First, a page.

• $\begingroup$ I'm computing and displaying spectrum in realtime, so I don't know the max of future FFT frames. Moreover such a division wouldn't work if signal is constantly zero, etc. $\endgroup$ – Basj Jul 11 '16 at 12:06
  • $\begingroup$ Certainly your spectrum's y-axis will vary if you have signals of different volume, yes. Since you can compute 47.9 dB (in your example), you can therefore also compute the maximum of the absolut FFT signal. If you encounter a higher value after that, update your maximum value. Basically your y-scale will adapt in this situation. Also, there probably always is noise, so division by zero is an unlikely issue - but could also be prevented by a if-statement, if necessary. $\endgroup$ – M529 Jul 11 '16 at 12:17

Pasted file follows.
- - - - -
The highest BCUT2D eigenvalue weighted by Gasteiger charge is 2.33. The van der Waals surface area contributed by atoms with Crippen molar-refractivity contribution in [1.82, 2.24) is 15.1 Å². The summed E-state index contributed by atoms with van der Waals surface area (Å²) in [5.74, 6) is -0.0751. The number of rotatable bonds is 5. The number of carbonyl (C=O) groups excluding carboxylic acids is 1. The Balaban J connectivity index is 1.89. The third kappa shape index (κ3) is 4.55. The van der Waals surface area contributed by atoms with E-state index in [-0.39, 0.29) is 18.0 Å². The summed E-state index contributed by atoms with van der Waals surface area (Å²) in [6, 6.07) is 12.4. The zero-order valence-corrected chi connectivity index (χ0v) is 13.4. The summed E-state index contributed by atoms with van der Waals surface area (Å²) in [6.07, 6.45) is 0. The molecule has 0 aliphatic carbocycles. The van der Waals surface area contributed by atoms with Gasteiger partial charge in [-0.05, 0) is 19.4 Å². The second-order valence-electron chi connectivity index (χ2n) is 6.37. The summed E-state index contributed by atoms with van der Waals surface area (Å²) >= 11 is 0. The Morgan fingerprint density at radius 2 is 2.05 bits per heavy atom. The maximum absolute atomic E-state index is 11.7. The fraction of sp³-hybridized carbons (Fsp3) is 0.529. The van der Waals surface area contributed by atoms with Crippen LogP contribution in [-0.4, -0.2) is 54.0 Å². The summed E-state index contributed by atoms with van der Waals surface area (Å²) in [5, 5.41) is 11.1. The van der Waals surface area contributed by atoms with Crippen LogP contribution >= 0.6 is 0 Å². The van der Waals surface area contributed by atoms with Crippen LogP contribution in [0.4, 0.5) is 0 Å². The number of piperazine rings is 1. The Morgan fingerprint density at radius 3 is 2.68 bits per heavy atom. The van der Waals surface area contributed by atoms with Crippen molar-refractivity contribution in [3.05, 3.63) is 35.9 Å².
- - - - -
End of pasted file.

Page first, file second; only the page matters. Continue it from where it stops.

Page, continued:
• $\begingroup$ According to docs.scipy.org/doc/scipy-0.14.0/reference/generated/…, you get an array of integer samples unless the file itself contains floats. So you need to get the maximum integer of the data type, and take that as your 0dB reference. $\endgroup$ – Sebastian Reichelt Jul 11 '16 at 15:49
  • 2
    $\begingroup$ That's probably due to other problems, but I can only guess: 1. Window normalization, i.e. the window function is defined to compensate how the energy is spread across multiple bins. 2. Incorrect way of determining the amplitude. (It seems the "abs" function works correctly for complex values in Python, so that seems unlikely.) 3. Dropping negative frequencies, resulting in a reduction by 6dB. $\endgroup$ – Sebastian Reichelt Jul 12 '16 at 20:09

Definitely you will have to calibrate your system. You need to know what is the relationship between dBFS (Decibel Full-Scale) and dB scale you want to measure.

In case of digital microphones, you will find sensitivity given in dBFS. This corresponds to dBFS level, given 94 dB SPL (Sound Pressure Level). For example this microphone for input $94 \;\mathrm{dB SPL}$ will produce signal at $-26 \;\mathrm{dBFS}$. Therefore the calibration factor for spectrum will be equal to $94+26=120\;\mathrm{dB}$.